Alternatively, evening tours and explorations can be relatively peaceful and free of the bus-tour crowds. Many museums have special nights with music and unique exhibitions, a fun perspective on a city and its art. Wendy loves to explore a city when everybody else is having dinner—taking a canal boat ride in Amsterdam, say (with the added advantage that you can see the canal sights as sunset changes to twilight and the city becomes illuminated).

Think Off-the-Beaten-Path Itineraries and Under-the-Radar Sights

View of the island Isola San Giulio at the Lake Orta in Italy.

in Italy’s Lake District, Lake Orta is a beautiful, charming alternative to Lake Como. Photo: Shutterstock

Italy’s cultural capitals are iconic for a reason. “Each place is unique: There is not another Venice, or another Rome, or another Florence, and that’s why they attract so many visitors,” says Luisa Grigoletto, Trusted Travel Expert for Italy. “That said, there’s a myriad of other interesting places in the country that are full of history and comfortable accommodations but luckily haven’t become Instagram sensations yet.”  Instead of Sicily—still in the throes of its White Lotus fame—consider the still-undiscovered Aeolian Islands nearby; rather than joining the masses at Lake Como, try Lake Orta, which is similarly beautiful and charming, yet overlooked.

In big-name cities, seek out lesser-known gems. In Amsterdam, “The Van Gogh Museum is great,” says Stinglhamber, “but the Kröller-Müller Museum—a national art museum and sculpture garden an hour away from Amsterdam—has the second largest Van Gogh collection in the world, and there is pretty much nobody there.”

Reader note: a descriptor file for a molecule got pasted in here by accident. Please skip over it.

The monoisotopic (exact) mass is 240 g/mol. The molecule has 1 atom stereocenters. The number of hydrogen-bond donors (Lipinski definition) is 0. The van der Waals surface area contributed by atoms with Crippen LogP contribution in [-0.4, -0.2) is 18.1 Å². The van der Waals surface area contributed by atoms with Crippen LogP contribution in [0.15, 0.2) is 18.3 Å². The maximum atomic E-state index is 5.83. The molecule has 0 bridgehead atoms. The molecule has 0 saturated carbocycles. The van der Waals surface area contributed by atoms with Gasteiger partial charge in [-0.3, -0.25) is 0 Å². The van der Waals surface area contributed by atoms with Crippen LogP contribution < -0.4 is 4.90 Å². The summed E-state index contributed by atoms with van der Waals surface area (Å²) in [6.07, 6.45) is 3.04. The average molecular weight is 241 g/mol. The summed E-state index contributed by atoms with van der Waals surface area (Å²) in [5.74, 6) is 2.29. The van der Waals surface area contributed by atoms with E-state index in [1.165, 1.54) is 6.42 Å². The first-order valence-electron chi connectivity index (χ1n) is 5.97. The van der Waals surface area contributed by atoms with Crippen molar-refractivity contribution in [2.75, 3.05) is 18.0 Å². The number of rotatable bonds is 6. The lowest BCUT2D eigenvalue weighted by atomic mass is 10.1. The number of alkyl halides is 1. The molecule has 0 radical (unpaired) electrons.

Or, in Paris, instead of an excursion to Versailles, Virgilio recommends Chateau Chantilly. “It’s the biggest horse stable in Europe and so much less visited,” she says. “They have recently opened up new apartments following their restoration, and Versailles is just overrun with tourists and crowds.” Our Insider’s Guides are full of less expected but fully remarkable ideas like these.

Gain Special Access through our Trusted Travel Experts

aerial view of Famous palace Versailles with beautiful gardens and fountains in France

The right local fixer can get you into parts of Versailles that aren’t open to the public. Photo: Shutterstock

WOW List specialists can often arrange behind-the-scenes access and private tours after hours. Virgilio, for example, can get travelers into parts of Versailles that aren’t open to the public and orchestrate private tours of the Eiffel Tower and the Palais Garnier.  In Rome, Grigoletto can get you private entry into the Sistine Chapel or organize an after-hours visit to the Borghese Gallery.

The ceiling of Sistine Chapel painted in fresco, Vatican, Rome.

Imagine having the Sistine Chapel to yourself—or even getting to unlock its door in the morning. Photo: Shutterstock

Trusted Travel Experts can also arrange unique experiences with locals beyond major monuments. In Antwerp, Stinglhamber can take visitors to the closed world of the city’s diamond district, going behind the scenes with a diamond broker to learn the history and gemology behind one of the world’s major diamond centers.

Slow Down So You Can Soak Up the Scene

“I’m all for mindful, conscious travel, for visitors to be aware of their impact on their surroundings and the local communities,” Grigoletto explains. “I like the idea of slowing down and allowing for independent time to explore without an agenda, and without having to mindlessly rush from one place to the next.”

Give yourself time to take breaks, recover from what crowds you do encounter, and just meander at your whim. You’re sure to discover a few gems.

For a crowd-minimized experience of Europe, click the black button below and connect with the right WOW List trip-planning expert for you.